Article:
The excessive use of ICT in the workplace, thus, causes stressors and can lead to conflicts between work and private life, work overload and role ambiguity (Ayyagari et al., 2011). Re-searchers have pointed out that employees in telework environments, where communica-tion and interaction depend on such technologies, are particularly at risk of this type of work-related stress (Weinert, Maier, Laumer & Weitzel, 2014). Technostress can be much more severe for people who have been working in an “analogue” working environment for a long time. They experience increased work stress because they need to deal with rapid and fun-damental changes in the working environment while having to keep up with technological change (Sou & Lee, 2017).
The current acceleration of digitalization accordingly promotes technostress and can trigger physical symptoms such as headaches, emotional instability, concentration problems or feelings of anxiety on the one hand, and reduced productivity, motivation and a lack of inno-vation on the other (Ragu-Nathan et al., 2008).
Stress management processes are always individual
Of course, we should bear in mind that not every person reacts to digital technologies in the same way or is equally stressed by them. For this reason, it makes sense to ask the question how stress is defined in the first place. Probably the best-known model for this is the transactional stress concept of Richard Lazarus (Lazarus & Launier, 1981). He distinguishes between three levels of assessment.
The first step is to evaluate the present situation as positive, irrelevant or potentially dangerous (stressful). If the latter occurs, the second step is carried out and an analysis of the available resources how to cope takes place. Only when the person concerned perceives an imbalance between the requirements of the situation and their own available coping resources a stress reaction occurs. The subsequent coping behavior can then be either problem- or emotion-oriented. Which mechanism is used always depends on the particular person and situation. In the last step, the chosen coping strategy is evaluated and thus influ-ences future stress situations. This coping process works better for some people than for others, especially in an ICT context (Srivastava, Chandra & Shirish, 2015).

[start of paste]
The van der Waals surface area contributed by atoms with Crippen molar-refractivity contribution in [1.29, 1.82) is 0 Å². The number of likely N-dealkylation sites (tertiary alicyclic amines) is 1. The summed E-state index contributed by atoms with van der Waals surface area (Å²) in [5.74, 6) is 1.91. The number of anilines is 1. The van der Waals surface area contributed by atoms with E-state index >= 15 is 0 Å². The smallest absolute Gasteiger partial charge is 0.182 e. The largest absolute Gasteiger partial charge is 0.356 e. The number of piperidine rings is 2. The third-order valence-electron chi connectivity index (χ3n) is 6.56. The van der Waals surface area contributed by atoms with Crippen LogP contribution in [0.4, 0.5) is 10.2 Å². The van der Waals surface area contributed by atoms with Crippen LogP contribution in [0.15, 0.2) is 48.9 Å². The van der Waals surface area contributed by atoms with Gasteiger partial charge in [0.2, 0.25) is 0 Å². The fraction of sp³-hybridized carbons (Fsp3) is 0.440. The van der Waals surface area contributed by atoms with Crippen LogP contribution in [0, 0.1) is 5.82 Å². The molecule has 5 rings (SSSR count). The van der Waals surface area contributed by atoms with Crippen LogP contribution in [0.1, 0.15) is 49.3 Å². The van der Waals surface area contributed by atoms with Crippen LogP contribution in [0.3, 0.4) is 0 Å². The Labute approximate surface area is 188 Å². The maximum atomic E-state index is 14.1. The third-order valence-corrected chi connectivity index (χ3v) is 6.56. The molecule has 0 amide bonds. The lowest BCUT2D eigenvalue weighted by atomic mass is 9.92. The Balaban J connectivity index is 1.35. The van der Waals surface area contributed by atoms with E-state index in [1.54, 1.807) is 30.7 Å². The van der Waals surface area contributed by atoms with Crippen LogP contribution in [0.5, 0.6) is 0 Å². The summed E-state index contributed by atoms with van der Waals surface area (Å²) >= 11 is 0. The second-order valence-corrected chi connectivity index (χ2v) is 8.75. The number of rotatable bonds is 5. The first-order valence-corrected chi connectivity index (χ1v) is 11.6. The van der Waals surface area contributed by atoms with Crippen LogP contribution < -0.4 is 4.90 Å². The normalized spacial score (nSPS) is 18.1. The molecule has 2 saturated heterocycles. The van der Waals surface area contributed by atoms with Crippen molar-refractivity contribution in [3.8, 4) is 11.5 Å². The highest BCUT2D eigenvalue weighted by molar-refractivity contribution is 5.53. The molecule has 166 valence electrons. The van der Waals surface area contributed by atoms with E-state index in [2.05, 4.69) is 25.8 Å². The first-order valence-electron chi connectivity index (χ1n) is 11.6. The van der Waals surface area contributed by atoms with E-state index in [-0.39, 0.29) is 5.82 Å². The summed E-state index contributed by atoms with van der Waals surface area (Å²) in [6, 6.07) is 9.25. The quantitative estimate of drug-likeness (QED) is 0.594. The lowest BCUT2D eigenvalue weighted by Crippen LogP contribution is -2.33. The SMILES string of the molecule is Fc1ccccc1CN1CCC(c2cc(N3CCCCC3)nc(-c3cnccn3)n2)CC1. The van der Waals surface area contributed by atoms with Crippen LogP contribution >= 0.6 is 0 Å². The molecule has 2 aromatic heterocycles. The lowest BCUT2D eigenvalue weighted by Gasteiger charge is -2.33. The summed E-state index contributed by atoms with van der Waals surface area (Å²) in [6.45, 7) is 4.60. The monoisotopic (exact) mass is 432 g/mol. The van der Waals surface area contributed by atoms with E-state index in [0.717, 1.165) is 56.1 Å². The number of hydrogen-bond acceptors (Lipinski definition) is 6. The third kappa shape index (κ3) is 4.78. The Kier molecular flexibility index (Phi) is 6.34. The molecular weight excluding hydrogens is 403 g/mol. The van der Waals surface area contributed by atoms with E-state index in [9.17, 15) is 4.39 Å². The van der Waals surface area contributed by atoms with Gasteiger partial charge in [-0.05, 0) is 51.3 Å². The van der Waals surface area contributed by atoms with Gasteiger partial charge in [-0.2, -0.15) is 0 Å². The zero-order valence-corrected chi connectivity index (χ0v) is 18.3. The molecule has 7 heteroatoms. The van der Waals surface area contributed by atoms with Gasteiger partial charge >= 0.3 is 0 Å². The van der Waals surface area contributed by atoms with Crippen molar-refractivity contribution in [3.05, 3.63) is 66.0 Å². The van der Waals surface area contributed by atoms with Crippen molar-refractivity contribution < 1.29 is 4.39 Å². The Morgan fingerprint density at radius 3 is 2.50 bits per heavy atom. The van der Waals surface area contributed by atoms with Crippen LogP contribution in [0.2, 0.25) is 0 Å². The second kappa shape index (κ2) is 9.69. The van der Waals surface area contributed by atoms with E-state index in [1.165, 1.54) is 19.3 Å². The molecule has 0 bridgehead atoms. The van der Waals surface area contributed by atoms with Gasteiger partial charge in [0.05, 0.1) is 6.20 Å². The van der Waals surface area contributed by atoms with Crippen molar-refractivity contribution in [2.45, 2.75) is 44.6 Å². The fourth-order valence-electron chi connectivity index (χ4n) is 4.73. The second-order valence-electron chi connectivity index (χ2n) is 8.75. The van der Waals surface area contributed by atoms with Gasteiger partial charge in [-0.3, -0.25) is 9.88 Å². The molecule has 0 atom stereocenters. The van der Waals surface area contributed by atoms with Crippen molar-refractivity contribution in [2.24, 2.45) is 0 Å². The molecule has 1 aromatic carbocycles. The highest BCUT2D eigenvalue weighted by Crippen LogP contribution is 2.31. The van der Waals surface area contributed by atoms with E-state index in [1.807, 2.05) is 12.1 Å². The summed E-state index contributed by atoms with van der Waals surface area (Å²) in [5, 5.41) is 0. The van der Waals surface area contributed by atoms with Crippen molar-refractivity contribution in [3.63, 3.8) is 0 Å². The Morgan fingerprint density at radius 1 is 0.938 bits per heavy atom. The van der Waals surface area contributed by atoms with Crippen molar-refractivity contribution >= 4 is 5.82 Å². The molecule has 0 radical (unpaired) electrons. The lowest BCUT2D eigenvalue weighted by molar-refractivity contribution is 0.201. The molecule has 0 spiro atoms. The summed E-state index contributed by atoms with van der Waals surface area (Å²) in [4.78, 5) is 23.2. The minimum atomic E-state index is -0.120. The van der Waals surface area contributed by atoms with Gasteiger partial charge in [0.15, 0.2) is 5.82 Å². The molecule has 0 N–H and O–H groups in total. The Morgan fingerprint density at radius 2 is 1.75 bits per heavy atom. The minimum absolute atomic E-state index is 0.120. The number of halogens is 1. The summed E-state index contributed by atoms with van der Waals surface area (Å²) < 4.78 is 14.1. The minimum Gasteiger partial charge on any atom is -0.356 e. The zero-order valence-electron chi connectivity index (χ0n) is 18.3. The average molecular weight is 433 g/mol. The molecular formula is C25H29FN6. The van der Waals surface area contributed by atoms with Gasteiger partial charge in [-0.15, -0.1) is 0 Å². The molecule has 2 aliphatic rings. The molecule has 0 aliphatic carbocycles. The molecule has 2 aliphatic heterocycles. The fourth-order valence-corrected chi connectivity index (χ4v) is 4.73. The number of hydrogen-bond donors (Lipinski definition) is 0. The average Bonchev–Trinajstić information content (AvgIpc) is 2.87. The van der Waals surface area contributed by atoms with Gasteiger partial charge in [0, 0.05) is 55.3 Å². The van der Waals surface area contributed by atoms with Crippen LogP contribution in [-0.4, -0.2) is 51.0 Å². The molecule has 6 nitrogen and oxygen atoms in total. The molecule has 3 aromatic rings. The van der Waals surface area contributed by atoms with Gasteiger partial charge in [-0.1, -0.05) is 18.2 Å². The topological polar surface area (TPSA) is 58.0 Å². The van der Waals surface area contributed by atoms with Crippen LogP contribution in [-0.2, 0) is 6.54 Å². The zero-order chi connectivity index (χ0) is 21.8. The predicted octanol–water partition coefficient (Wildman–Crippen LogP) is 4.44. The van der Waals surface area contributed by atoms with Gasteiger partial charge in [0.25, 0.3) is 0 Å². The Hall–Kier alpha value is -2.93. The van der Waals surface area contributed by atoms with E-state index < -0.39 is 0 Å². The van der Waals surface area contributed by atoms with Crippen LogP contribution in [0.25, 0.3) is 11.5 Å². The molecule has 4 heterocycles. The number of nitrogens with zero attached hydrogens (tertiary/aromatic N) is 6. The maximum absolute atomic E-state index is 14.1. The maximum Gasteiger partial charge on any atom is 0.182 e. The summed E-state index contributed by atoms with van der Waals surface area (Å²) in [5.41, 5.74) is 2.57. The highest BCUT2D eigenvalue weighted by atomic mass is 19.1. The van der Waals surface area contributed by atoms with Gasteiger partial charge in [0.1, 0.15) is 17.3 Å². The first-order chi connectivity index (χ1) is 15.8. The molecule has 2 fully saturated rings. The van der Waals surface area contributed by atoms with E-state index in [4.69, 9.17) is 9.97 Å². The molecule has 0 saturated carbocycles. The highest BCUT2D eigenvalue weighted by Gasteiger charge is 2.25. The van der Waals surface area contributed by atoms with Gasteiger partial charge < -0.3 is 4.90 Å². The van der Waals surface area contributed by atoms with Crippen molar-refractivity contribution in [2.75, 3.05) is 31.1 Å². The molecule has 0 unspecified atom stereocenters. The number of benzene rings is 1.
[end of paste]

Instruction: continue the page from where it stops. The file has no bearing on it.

Reduce fear of contact
Apart from this individual perspective on the topic of technostress, obviously there are also ways in which organizations can support their employees in addition to their personal coping strategies. For example, trainings to acquire ICT-related knowledge and technical support can be offered proactively. Also, a vivid corporate culture embracing mistakes can help to reduce fear of contact with technical novelties and, as a consequence, also reduce its stress factor.
The problem with such measures, however, is that they only work if they are both professionally and authentically designed and implemented. Therefore, it might be easier to implement very selective measures that can be individually adapted by each employee: At this point the importance of a clear distinction between online and offline should be explicitly pointed out once again. This can be achieved with the help of techniques that lead to mental and physical relaxation and that ensure the active interruption of digital communication for a while. For example, mental exercises (concentration exercises, meditation, yoga), physical activities or regenerative techniques (natural nutrition, homeopathy, naturopathy) can be used. But employees themselves can also support each other, for example by not sending e-mails late in the evening or by using the “delayed sending” function.
At the end, it’s quite simple: In times like these, it’s more important than ever to reflect and take care of each other. And so everyone – may they be an individual, colleague, manager or an organization – can and should do their part to prevent technostress.